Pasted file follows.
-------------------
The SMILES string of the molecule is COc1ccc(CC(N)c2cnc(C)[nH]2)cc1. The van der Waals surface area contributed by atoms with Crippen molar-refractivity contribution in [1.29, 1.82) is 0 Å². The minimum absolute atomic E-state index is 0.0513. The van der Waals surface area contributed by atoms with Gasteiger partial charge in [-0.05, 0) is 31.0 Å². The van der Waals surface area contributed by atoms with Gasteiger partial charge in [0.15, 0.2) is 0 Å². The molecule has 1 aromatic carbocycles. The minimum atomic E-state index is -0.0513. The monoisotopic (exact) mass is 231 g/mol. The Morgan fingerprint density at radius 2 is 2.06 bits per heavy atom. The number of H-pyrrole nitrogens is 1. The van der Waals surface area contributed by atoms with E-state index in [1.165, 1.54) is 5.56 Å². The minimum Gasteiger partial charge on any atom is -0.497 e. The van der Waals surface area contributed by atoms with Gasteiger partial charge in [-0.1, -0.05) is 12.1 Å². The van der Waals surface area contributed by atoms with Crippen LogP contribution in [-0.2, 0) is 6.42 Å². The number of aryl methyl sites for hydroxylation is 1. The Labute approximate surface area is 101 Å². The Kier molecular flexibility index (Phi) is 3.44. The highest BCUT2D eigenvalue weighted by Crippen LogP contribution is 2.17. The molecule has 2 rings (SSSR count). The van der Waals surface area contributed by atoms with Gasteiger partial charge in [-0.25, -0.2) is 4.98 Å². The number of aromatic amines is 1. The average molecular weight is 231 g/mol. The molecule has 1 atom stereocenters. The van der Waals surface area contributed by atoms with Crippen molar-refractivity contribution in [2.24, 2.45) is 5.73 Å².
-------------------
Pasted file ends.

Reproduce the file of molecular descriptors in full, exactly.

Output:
The SMILES string of the molecule is COc1ccc(CC(N)c2cnc(C)[nH]2)cc1. The van der Waals surface area contributed by atoms with Crippen molar-refractivity contribution in [1.29, 1.82) is 0 Å². The minimum absolute atomic E-state index is 0.0513. The van der Waals surface area contributed by atoms with Gasteiger partial charge in [-0.05, 0) is 31.0 Å². The van der Waals surface area contributed by atoms with Gasteiger partial charge in [0.15, 0.2) is 0 Å². The molecule has 1 aromatic carbocycles. The minimum atomic E-state index is -0.0513. The monoisotopic (exact) mass is 231 g/mol. The Morgan fingerprint density at radius 2 is 2.06 bits per heavy atom. The number of H-pyrrole nitrogens is 1. The van der Waals surface area contributed by atoms with E-state index in [1.165, 1.54) is 5.56 Å². The minimum Gasteiger partial charge on any atom is -0.497 e. The van der Waals surface area contributed by atoms with Gasteiger partial charge in [-0.1, -0.05) is 12.1 Å². The van der Waals surface area contributed by atoms with Crippen LogP contribution in [-0.2, 0) is 6.42 Å². The number of aryl methyl sites for hydroxylation is 1. The Labute approximate surface area is 101 Å². The Kier molecular flexibility index (Phi) is 3.44. The highest BCUT2D eigenvalue weighted by Crippen LogP contribution is 2.17. The molecule has 2 rings (SSSR count). The van der Waals surface area contributed by atoms with Gasteiger partial charge in [-0.25, -0.2) is 4.98 Å². The number of aromatic amines is 1. The average molecular weight is 231 g/mol. The molecule has 1 atom stereocenters. The van der Waals surface area contributed by atoms with Crippen molar-refractivity contribution in [2.24, 2.45) is 5.73 Å².